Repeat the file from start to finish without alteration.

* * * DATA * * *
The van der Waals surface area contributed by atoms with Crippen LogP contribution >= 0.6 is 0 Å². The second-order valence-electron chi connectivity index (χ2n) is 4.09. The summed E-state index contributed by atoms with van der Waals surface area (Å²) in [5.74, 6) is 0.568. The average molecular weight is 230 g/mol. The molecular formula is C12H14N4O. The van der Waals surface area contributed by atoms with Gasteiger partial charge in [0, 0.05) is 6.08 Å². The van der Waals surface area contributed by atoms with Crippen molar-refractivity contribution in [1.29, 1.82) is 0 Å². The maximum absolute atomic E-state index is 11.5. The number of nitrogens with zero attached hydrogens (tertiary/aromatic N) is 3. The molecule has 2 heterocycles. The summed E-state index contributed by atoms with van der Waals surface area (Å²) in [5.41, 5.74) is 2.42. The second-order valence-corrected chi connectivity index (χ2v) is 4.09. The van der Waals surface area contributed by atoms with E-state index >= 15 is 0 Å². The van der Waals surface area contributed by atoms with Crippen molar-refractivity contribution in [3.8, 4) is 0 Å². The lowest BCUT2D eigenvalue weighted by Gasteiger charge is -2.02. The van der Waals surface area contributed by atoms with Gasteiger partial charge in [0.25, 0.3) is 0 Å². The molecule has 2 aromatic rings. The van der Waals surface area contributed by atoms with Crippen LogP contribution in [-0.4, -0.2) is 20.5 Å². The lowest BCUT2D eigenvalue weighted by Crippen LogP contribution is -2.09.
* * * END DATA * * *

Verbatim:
The van der Waals surface area contributed by atoms with Crippen LogP contribution >= 0.6 is 0 Å². The second-order valence-electron chi connectivity index (χ2n) is 4.09. The summed E-state index contributed by atoms with van der Waals surface area (Å²) in [5.74, 6) is 0.568. The average molecular weight is 230 g/mol. The molecular formula is C12H14N4O. The van der Waals surface area contributed by atoms with Gasteiger partial charge in [0, 0.05) is 6.08 Å². The van der Waals surface area contributed by atoms with Crippen molar-refractivity contribution in [1.29, 1.82) is 0 Å². The maximum absolute atomic E-state index is 11.5. The number of nitrogens with zero attached hydrogens (tertiary/aromatic N) is 3. The molecule has 2 heterocycles. The summed E-state index contributed by atoms with van der Waals surface area (Å²) in [5.41, 5.74) is 2.42. The second-order valence-corrected chi connectivity index (χ2v) is 4.09. The van der Waals surface area contributed by atoms with E-state index >= 15 is 0 Å². The van der Waals surface area contributed by atoms with Crippen molar-refractivity contribution in [3.8, 4) is 0 Å². The lowest BCUT2D eigenvalue weighted by Gasteiger charge is -2.02. The van der Waals surface area contributed by atoms with Gasteiger partial charge in [0.25, 0.3) is 0 Å². The molecule has 2 aromatic rings. The van der Waals surface area contributed by atoms with Crippen LogP contribution in [-0.4, -0.2) is 20.5 Å². The lowest BCUT2D eigenvalue weighted by Crippen LogP contribution is -2.09.